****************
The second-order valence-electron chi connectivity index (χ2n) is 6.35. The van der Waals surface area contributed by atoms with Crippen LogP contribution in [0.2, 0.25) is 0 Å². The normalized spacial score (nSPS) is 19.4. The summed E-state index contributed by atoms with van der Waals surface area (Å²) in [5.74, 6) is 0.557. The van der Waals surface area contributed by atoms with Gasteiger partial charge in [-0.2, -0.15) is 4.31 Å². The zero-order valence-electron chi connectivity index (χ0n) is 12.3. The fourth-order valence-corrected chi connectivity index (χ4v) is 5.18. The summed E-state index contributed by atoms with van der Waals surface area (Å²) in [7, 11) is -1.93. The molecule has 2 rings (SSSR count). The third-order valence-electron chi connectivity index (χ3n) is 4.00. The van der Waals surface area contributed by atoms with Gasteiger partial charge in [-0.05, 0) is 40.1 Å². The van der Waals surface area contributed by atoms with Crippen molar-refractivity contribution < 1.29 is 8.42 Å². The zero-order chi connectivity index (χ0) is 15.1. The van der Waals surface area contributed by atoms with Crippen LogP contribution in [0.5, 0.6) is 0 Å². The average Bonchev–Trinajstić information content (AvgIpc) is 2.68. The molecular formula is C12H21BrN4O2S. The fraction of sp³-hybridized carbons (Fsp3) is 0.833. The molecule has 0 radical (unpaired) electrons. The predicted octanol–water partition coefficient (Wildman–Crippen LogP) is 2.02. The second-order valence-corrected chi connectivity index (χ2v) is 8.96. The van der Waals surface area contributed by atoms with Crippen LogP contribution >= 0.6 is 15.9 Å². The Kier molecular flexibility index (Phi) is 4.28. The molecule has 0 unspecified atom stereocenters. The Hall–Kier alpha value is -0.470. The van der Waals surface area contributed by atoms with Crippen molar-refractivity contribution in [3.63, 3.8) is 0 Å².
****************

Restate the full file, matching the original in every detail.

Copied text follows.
The second-order valence-electron chi connectivity index (χ2n) is 6.35. The van der Waals surface area contributed by atoms with Crippen LogP contribution in [0.2, 0.25) is 0 Å². The normalized spacial score (nSPS) is 19.4. The summed E-state index contributed by atoms with van der Waals surface area (Å²) in [5.74, 6) is 0.557. The van der Waals surface area contributed by atoms with Gasteiger partial charge in [-0.2, -0.15) is 4.31 Å². The zero-order valence-electron chi connectivity index (χ0n) is 12.3. The fourth-order valence-corrected chi connectivity index (χ4v) is 5.18. The summed E-state index contributed by atoms with van der Waals surface area (Å²) in [7, 11) is -1.93. The molecule has 2 rings (SSSR count). The third-order valence-electron chi connectivity index (χ3n) is 4.00. The van der Waals surface area contributed by atoms with Gasteiger partial charge in [-0.05, 0) is 40.1 Å². The van der Waals surface area contributed by atoms with Crippen molar-refractivity contribution < 1.29 is 8.42 Å². The zero-order chi connectivity index (χ0) is 15.1. The van der Waals surface area contributed by atoms with Crippen LogP contribution in [0.5, 0.6) is 0 Å². The average Bonchev–Trinajstić information content (AvgIpc) is 2.68. The molecular formula is C12H21BrN4O2S. The fraction of sp³-hybridized carbons (Fsp3) is 0.833. The molecule has 0 radical (unpaired) electrons. The predicted octanol–water partition coefficient (Wildman–Crippen LogP) is 2.02. The second-order valence-corrected chi connectivity index (χ2v) is 8.96. The van der Waals surface area contributed by atoms with Crippen LogP contribution >= 0.6 is 15.9 Å². The Kier molecular flexibility index (Phi) is 4.28. The molecule has 0 unspecified atom stereocenters. The Hall–Kier alpha value is -0.470. The van der Waals surface area contributed by atoms with Crippen molar-refractivity contribution in [3.63, 3.8) is 0 Å².